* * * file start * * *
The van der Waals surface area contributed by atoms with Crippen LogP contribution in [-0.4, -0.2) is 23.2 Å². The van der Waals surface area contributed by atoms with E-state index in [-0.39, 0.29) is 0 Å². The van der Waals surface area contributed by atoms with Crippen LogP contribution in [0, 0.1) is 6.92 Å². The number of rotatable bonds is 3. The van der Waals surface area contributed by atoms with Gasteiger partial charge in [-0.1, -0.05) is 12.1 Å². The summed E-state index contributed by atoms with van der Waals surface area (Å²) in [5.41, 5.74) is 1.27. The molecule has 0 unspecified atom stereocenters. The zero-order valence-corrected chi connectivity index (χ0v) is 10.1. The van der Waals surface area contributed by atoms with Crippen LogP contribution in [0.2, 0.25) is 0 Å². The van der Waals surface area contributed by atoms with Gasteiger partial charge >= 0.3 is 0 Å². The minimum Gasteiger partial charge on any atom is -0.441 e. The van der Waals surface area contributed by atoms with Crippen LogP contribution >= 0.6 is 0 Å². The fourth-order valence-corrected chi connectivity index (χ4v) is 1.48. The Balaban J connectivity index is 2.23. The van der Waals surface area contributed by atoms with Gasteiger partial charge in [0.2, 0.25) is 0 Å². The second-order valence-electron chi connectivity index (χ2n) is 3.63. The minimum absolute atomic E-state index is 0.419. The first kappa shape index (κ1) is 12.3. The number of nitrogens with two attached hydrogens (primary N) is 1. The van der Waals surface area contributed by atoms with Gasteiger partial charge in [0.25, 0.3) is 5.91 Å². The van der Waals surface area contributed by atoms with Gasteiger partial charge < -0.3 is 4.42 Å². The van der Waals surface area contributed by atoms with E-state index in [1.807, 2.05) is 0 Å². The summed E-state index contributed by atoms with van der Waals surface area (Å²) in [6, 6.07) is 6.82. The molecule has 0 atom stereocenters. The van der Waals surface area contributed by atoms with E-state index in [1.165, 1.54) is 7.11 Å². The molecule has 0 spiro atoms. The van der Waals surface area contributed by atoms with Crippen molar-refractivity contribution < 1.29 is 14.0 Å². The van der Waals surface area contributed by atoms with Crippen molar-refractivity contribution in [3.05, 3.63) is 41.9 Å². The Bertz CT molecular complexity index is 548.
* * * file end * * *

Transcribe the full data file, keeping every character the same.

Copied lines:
The van der Waals surface area contributed by atoms with Crippen LogP contribution in [-0.4, -0.2) is 23.2 Å². The van der Waals surface area contributed by atoms with E-state index in [-0.39, 0.29) is 0 Å². The van der Waals surface area contributed by atoms with Crippen LogP contribution in [0, 0.1) is 6.92 Å². The number of rotatable bonds is 3. The van der Waals surface area contributed by atoms with Gasteiger partial charge in [-0.1, -0.05) is 12.1 Å². The summed E-state index contributed by atoms with van der Waals surface area (Å²) in [5.41, 5.74) is 1.27. The molecule has 0 unspecified atom stereocenters. The zero-order valence-corrected chi connectivity index (χ0v) is 10.1. The van der Waals surface area contributed by atoms with Crippen LogP contribution in [0.2, 0.25) is 0 Å². The van der Waals surface area contributed by atoms with Gasteiger partial charge >= 0.3 is 0 Å². The minimum Gasteiger partial charge on any atom is -0.441 e. The van der Waals surface area contributed by atoms with Crippen LogP contribution >= 0.6 is 0 Å². The fourth-order valence-corrected chi connectivity index (χ4v) is 1.48. The Balaban J connectivity index is 2.23. The van der Waals surface area contributed by atoms with Gasteiger partial charge in [0.2, 0.25) is 0 Å². The second-order valence-electron chi connectivity index (χ2n) is 3.63. The minimum absolute atomic E-state index is 0.419. The first kappa shape index (κ1) is 12.3. The number of nitrogens with two attached hydrogens (primary N) is 1. The van der Waals surface area contributed by atoms with Gasteiger partial charge in [0.25, 0.3) is 5.91 Å². The van der Waals surface area contributed by atoms with Gasteiger partial charge < -0.3 is 4.42 Å². The van der Waals surface area contributed by atoms with E-state index in [1.807, 2.05) is 0 Å². The summed E-state index contributed by atoms with van der Waals surface area (Å²) in [6, 6.07) is 6.82. The molecule has 0 atom stereocenters. The van der Waals surface area contributed by atoms with E-state index in [1.165, 1.54) is 7.11 Å². The molecule has 0 spiro atoms. The van der Waals surface area contributed by atoms with Crippen molar-refractivity contribution < 1.29 is 14.0 Å². The van der Waals surface area contributed by atoms with Crippen molar-refractivity contribution in [3.05, 3.63) is 41.9 Å². The Bertz CT molecular complexity index is 548.